NMC2009-day2-session06_016

Originally uploaded by acousticdad

As mentioned in other posts, I recently offered at session at the NMC Symposium on New Media and Learning (keyword tag NML2009). One of the key aspects of my presentation was to examine, practically, the different expression of conventions that are afforded by the new environment.

I have begun a series of articles exploring the transformations and extensions that are possible in 3D MUVEs when compared to their offline counterparts.

On this occasion I chose to take the well-known process drama “The Seal Wife” as my example. It was still very new to most participants and yet there was some great engagement in the activity.  I did not follow the standardised approach to the drama but rather used the story as a springboard to exploration.

This image (captured by Mike Bogle) shows participants in my session engaged in a Spectrum of Opinion activity.The question posed was “Should the Seal Wife return to her earthbound children?”

While we stood immersed in the Spectrum we reflected on our choice… one of the great moments for me was when Larry Pixel commented that he had begun to draw connections between the Seal Wife’s predicament and a recent case of the Austrian man who imprisoned his daughter.  Other fine moments were when we expanded the metaphor of the Seal Wife’s tears – the connection with the ocean, salty and bitter, flowing, ebbing…  and the questions posed to the Seal Wife, who was present as a statue and appeared to speak her own answers – albeit my interpretation of combining Hot Seating with Noises Off

The model I was discussing and only briefly engaging with was my theory of “generative play” – this example highlighted for me the potency of this approach.

Other links:

http://techticker.net/2009/03/27/2009-nmc-symposium-day-two/

http://judy.robertson1.googlepages.com/RobertsonPhDThesis.pdf

Internet usage…

I pulled this out of Larry Johnson’s closing remarks on the NMC Symposium on New Media and Learning – I think its worth keeping in mind as we focus on what we do:
Session after session has reinforced that new media is not about tools, but about the ways they link us together.

As practitioners of new media, we seem to just naturally document everything we do, whether in a 140-character tweet or in a video or in photographs. We do this almost automatically, without thinking about how or sometimes even why we are doing it.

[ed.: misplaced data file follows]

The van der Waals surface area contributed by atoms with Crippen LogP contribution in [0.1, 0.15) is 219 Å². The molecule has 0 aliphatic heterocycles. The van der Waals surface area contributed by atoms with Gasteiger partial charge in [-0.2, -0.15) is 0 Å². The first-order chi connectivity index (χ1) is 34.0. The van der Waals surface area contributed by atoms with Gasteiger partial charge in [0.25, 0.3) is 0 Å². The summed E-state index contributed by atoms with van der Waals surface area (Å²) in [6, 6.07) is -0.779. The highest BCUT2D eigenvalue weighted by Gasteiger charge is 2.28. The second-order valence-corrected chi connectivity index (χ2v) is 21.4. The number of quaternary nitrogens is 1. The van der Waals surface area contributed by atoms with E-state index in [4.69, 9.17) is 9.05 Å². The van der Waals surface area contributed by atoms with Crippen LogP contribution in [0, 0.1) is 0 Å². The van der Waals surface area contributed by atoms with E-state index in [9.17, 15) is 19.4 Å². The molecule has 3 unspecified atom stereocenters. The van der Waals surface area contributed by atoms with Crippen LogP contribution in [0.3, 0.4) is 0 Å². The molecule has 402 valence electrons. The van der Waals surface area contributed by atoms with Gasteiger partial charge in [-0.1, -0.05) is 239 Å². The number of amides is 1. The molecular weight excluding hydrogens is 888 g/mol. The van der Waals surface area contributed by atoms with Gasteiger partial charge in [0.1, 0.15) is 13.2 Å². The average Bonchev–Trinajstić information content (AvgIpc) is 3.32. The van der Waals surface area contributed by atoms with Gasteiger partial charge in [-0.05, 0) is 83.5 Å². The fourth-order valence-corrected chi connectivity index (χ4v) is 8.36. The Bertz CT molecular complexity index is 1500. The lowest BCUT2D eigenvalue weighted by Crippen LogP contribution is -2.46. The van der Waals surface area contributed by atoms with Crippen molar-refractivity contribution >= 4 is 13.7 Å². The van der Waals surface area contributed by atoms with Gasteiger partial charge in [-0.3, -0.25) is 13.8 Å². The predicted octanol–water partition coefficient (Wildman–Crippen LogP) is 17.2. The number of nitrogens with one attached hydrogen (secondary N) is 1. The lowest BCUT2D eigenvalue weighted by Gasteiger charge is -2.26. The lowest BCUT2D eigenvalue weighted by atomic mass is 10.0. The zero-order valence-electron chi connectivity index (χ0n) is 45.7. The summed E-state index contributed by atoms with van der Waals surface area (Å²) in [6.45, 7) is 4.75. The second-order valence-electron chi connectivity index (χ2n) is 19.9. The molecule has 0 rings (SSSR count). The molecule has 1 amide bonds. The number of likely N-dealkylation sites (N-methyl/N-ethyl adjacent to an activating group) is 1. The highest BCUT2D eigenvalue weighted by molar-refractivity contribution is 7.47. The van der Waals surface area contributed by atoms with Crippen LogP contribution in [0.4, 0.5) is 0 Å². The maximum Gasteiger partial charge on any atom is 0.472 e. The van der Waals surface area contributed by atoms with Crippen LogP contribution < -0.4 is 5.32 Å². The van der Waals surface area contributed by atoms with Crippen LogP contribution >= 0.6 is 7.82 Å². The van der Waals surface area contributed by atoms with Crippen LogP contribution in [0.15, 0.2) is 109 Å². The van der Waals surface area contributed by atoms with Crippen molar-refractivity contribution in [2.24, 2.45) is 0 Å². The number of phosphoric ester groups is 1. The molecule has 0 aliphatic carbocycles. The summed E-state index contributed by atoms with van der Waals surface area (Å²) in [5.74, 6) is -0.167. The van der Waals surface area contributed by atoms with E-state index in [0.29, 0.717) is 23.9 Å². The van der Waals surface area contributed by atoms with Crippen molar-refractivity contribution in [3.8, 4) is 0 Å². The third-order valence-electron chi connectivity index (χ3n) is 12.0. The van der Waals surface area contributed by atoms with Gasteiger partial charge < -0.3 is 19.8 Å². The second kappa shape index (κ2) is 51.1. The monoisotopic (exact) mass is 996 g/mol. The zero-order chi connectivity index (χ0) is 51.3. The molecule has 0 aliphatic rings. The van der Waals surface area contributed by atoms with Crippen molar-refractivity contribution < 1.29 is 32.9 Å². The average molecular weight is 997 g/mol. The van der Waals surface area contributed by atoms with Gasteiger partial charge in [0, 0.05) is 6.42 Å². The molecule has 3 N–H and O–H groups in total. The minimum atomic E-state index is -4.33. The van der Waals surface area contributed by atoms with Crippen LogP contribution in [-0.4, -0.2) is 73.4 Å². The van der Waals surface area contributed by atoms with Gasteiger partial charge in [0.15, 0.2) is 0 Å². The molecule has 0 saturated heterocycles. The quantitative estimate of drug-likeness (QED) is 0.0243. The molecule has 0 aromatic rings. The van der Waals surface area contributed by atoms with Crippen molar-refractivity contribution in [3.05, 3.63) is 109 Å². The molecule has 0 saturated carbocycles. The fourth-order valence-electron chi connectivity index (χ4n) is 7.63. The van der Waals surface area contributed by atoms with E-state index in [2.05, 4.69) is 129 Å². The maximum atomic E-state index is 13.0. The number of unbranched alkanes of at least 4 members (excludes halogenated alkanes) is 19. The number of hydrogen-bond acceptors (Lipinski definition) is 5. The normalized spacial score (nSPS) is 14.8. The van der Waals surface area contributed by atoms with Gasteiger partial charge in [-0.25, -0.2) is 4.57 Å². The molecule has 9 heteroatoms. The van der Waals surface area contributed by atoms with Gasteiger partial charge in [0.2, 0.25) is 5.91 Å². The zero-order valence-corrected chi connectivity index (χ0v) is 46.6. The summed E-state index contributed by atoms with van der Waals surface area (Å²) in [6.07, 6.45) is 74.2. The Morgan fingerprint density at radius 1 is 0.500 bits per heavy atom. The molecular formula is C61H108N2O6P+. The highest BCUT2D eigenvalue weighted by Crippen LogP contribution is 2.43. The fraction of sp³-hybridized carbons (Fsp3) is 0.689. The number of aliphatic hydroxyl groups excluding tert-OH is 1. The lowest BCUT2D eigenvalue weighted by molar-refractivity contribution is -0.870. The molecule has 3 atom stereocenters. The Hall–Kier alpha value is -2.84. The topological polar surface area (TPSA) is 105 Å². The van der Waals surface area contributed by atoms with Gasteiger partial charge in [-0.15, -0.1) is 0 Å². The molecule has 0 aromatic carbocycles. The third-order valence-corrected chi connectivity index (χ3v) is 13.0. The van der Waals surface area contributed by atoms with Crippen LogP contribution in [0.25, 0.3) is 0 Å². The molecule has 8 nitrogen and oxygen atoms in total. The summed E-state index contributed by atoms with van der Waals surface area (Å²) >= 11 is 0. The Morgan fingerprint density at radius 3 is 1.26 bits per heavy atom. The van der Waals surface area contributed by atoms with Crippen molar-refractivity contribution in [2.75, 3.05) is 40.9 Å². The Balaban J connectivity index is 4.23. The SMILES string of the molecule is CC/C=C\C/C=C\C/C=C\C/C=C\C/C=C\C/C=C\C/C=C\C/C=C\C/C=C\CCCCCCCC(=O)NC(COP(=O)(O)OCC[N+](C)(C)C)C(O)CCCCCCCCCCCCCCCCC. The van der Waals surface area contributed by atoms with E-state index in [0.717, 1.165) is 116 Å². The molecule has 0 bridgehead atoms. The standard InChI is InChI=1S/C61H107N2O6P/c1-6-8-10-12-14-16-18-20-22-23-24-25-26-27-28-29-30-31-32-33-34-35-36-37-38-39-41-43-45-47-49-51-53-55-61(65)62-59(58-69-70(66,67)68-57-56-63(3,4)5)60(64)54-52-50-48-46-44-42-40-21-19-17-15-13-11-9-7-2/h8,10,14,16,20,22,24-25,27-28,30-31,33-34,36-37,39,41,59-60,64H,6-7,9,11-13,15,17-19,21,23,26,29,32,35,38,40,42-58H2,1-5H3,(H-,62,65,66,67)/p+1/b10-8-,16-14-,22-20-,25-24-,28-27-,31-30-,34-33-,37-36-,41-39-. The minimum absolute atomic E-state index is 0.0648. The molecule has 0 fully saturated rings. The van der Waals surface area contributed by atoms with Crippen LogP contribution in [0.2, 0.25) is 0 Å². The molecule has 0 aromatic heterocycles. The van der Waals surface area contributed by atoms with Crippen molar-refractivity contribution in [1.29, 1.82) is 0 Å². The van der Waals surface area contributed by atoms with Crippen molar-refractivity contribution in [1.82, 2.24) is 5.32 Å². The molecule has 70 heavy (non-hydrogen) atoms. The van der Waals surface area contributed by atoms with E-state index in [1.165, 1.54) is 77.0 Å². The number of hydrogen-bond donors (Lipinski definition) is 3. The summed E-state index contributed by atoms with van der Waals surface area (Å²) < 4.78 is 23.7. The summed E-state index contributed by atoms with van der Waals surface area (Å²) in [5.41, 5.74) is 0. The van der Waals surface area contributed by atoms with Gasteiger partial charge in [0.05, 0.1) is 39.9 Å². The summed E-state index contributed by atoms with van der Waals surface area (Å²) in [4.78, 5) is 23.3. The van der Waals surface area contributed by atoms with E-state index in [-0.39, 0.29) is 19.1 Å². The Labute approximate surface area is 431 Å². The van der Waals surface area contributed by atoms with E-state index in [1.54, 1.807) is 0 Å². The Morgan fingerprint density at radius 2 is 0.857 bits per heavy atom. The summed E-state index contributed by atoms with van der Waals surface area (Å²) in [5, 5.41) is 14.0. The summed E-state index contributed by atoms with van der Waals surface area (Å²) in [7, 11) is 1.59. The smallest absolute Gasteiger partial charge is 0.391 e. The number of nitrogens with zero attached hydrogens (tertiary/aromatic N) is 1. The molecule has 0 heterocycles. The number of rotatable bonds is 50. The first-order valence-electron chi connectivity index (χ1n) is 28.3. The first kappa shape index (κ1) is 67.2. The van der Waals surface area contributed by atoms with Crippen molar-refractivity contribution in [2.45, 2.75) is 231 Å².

The media themselves are just part of what we want to say, how we reach out to one another.  They are context, and they are glue. …

New media increasingly provides the forum for us to explore boundaries between the virtual and the real, boundaries that are ever permeable and always a little hazy… the space in which the experience takes place ebbs and flows from the physical world to the virtual one. New media tools set the stage for students to work with this flow, to travel between the real and the virtual, and to reflect on and document their journey.

They led us, but none of us created or experienced the events of the past two days alone.

We came together as a group, and as a group we saw our many diverse individual impressions come together as well into a single shared experience — an experience that affected each of us in different ways, but one that is so much richer for having been built by all of us.

That’s the true takeaway for me from this symposium: that new media can connect us to one another and enlarge our individual experiences in ways we can only begin to imagine.

From my perspective this symposium reinforced the richness of experience that these new media afford us when they are blended with our sense of humanity and social-engagement… how anyone can fear this is beyond me.
It reaffirms my belief that if we are not incorporating these new modalities into education we are severely diminishing the experience for students and teachers alike.  I spoke about my theory of “generative play” in my workshop (or playshop) and to me this symposium was like living the theory.
The event was as much the participation and participants as it was the material being explored – the learning experience was a social encounter with ideas and practices… it was operating simultaneously on the affective, psycho-motor and cognitive planes.
I know I will be seeking out more opportunities to teach and learn that provide such a positive sense of engagement… and I’m guessing that more learners the world over will also start to look for those organisations who can provide this.

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